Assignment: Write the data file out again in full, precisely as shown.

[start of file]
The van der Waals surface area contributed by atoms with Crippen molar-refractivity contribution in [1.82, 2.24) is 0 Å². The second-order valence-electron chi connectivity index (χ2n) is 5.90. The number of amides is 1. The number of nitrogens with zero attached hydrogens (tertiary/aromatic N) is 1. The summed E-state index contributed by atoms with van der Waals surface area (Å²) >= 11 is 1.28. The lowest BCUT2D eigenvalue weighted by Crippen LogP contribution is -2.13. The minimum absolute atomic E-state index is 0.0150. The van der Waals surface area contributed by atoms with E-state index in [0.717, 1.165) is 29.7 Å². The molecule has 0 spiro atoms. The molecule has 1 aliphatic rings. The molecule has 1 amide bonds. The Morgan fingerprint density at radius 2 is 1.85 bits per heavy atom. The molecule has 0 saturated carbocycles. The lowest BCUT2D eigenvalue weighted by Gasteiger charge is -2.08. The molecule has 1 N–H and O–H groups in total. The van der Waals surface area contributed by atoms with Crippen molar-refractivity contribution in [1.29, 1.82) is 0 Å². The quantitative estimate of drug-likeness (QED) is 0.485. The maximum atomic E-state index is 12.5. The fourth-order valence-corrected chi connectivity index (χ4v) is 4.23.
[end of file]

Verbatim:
The van der Waals surface area contributed by atoms with Crippen molar-refractivity contribution in [1.82, 2.24) is 0 Å². The second-order valence-electron chi connectivity index (χ2n) is 5.90. The number of amides is 1. The number of nitrogens with zero attached hydrogens (tertiary/aromatic N) is 1. The summed E-state index contributed by atoms with van der Waals surface area (Å²) >= 11 is 1.28. The lowest BCUT2D eigenvalue weighted by Crippen LogP contribution is -2.13. The minimum absolute atomic E-state index is 0.0150. The van der Waals surface area contributed by atoms with E-state index in [0.717, 1.165) is 29.7 Å². The molecule has 0 spiro atoms. The molecule has 1 aliphatic rings. The molecule has 1 amide bonds. The Morgan fingerprint density at radius 2 is 1.85 bits per heavy atom. The molecule has 0 saturated carbocycles. The lowest BCUT2D eigenvalue weighted by Gasteiger charge is -2.08. The molecule has 1 N–H and O–H groups in total. The van der Waals surface area contributed by atoms with Crippen molar-refractivity contribution in [1.29, 1.82) is 0 Å². The quantitative estimate of drug-likeness (QED) is 0.485. The maximum atomic E-state index is 12.5. The fourth-order valence-corrected chi connectivity index (χ4v) is 4.23.